Two fringe environmentalist groups, the Mercury Policy Project and the Environmental Working Group, are up in arms over the federal government’s recently-published dietary guidelines. Their reason? The Dietary Guidelines Advisory Committee (DGAC) has determined that tuna is safe to eat during pregnancy.
We saw this coming long ago. While some of our opponents have attacked us for defending consumption of canned tuna (one of the best and least expensive sources of essential nutrients such as protein, vitamin D, and omega-3 fatty acids), they have shown themselves to be on the opposite side of the science.
Of course, the federal government’s announcement came as no surprise to those who have been paying close attention to all of the research that has been published regarding tuna consumption. As early as 2007, solid evidence including a study in The Lancet confirmed that maternal seafood consumption is safe, declaring, “[…]advice to limit seafood consumption could actually be detrimental. These results show that risks from the loss of nutrients were greater than the risks of harm from exposure to trace contaminants.”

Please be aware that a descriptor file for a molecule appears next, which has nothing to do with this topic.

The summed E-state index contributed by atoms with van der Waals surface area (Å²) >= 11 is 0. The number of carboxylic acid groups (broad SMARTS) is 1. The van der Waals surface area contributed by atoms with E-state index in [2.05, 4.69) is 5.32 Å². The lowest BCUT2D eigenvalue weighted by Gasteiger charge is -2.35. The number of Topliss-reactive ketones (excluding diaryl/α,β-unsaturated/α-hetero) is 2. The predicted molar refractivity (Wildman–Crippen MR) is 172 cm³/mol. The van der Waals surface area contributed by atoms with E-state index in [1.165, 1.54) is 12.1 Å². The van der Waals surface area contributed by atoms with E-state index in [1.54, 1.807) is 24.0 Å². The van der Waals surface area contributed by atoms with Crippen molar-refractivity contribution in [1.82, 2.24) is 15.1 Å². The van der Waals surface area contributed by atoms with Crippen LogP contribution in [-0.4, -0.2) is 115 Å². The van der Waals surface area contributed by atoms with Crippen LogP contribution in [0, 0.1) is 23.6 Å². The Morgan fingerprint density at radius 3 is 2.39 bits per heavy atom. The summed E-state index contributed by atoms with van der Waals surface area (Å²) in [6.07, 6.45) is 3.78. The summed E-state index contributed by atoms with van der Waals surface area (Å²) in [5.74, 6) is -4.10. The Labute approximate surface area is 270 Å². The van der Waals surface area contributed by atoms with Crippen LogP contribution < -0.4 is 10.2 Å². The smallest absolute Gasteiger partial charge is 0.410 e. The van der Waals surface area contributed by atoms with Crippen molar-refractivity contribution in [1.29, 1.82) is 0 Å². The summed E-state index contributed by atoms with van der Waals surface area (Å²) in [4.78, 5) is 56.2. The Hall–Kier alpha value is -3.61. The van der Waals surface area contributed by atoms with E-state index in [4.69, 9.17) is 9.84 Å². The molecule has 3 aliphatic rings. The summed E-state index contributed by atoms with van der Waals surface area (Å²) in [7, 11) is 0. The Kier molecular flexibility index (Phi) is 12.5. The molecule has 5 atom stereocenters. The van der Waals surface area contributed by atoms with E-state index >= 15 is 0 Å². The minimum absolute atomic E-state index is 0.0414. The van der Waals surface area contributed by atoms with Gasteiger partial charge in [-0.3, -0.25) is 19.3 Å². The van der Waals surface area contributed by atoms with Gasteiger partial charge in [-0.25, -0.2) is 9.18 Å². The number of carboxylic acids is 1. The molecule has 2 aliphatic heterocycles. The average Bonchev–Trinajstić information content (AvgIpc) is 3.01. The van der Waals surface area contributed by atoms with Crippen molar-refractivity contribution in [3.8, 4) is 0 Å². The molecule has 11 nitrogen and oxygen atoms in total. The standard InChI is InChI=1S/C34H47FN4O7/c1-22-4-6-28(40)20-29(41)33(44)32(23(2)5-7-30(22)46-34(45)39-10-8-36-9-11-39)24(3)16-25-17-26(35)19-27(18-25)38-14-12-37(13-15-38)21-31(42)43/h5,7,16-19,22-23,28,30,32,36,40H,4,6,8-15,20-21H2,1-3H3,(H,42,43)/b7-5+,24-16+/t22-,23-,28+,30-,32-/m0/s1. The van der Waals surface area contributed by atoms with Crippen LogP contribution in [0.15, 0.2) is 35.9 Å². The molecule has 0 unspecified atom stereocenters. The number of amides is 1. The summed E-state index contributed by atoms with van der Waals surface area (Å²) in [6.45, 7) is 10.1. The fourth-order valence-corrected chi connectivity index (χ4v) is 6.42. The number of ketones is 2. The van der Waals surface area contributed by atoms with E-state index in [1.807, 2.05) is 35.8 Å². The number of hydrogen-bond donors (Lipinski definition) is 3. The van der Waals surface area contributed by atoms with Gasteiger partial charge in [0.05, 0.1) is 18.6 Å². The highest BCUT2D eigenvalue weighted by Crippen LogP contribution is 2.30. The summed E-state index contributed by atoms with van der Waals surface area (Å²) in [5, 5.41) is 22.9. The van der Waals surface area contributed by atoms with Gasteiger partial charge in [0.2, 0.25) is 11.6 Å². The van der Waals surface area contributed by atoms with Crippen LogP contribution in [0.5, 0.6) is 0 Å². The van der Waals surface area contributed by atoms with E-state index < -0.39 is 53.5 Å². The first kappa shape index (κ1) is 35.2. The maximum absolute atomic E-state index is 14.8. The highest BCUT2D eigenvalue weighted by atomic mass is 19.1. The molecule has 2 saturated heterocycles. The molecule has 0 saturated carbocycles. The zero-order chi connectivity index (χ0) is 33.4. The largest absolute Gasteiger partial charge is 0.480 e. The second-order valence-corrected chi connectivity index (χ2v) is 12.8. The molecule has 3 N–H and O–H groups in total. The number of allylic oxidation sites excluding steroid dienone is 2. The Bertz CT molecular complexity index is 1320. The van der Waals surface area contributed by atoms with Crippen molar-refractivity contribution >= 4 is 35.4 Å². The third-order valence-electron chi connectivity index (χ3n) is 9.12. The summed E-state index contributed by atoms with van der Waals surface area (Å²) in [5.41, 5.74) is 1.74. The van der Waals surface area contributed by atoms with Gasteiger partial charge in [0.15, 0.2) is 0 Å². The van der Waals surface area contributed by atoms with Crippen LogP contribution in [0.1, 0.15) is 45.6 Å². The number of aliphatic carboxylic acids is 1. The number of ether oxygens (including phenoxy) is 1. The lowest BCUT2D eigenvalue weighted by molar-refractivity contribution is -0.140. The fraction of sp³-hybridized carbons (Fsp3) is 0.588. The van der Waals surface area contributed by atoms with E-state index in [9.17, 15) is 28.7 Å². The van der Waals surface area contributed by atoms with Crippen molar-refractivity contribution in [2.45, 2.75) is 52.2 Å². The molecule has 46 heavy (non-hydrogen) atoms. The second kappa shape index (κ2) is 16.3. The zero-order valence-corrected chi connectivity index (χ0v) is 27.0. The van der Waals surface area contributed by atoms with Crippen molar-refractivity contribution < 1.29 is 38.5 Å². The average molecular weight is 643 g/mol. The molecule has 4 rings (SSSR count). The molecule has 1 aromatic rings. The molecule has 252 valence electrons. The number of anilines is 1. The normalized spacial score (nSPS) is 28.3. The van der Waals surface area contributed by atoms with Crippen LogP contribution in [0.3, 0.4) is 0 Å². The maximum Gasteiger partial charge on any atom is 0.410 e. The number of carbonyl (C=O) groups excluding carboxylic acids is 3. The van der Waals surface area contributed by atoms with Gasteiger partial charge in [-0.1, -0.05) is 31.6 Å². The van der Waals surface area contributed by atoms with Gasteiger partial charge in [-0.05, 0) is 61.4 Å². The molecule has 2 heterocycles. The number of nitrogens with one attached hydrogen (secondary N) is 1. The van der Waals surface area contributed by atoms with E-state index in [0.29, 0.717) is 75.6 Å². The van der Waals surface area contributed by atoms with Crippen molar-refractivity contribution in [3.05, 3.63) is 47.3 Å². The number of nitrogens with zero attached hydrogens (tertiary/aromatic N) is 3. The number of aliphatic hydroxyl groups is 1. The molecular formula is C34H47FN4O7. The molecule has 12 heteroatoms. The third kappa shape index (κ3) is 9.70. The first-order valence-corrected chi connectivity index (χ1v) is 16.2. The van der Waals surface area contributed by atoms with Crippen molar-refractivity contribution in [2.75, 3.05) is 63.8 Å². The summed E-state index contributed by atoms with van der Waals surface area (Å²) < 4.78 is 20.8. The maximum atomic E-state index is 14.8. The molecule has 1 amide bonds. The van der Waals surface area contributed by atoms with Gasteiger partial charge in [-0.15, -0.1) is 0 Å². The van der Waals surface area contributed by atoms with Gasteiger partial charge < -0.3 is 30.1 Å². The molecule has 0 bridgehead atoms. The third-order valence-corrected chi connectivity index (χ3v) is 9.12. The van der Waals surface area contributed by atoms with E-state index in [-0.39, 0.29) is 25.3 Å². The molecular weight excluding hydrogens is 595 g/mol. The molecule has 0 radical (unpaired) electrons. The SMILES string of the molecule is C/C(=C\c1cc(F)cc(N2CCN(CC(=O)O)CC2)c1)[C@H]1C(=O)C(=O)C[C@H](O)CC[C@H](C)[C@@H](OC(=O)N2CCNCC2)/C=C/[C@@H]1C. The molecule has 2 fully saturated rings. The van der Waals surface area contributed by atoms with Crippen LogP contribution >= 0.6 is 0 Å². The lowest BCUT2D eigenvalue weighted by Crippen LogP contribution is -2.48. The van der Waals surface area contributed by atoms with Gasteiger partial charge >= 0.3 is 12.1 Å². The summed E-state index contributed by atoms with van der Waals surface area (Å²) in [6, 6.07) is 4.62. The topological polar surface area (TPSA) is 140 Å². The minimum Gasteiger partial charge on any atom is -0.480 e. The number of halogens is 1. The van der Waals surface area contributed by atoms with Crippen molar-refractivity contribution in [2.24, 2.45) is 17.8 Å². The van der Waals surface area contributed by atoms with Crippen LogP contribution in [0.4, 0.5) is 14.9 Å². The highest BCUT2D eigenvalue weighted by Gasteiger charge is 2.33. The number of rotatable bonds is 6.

The Food and Drug Administration (FDA) had previously come to a similar conclusion to the DGAC, issuing draft advice last year that pregnant women should: “Eat 8 to 12 ounces of a variety of fish* each week from choices that are lower in mercury” including light canned tuna.
Despite solid evidence that trivial risks from trace contaminants are far outweighed by the nutritional benefits of seafood consumption, fringe environmental groups still choose to cling to their irrational and unscientific fears of fish. When the research is objectively analyzed, the results are clear–the real danger posed by canned tuna is not eating it.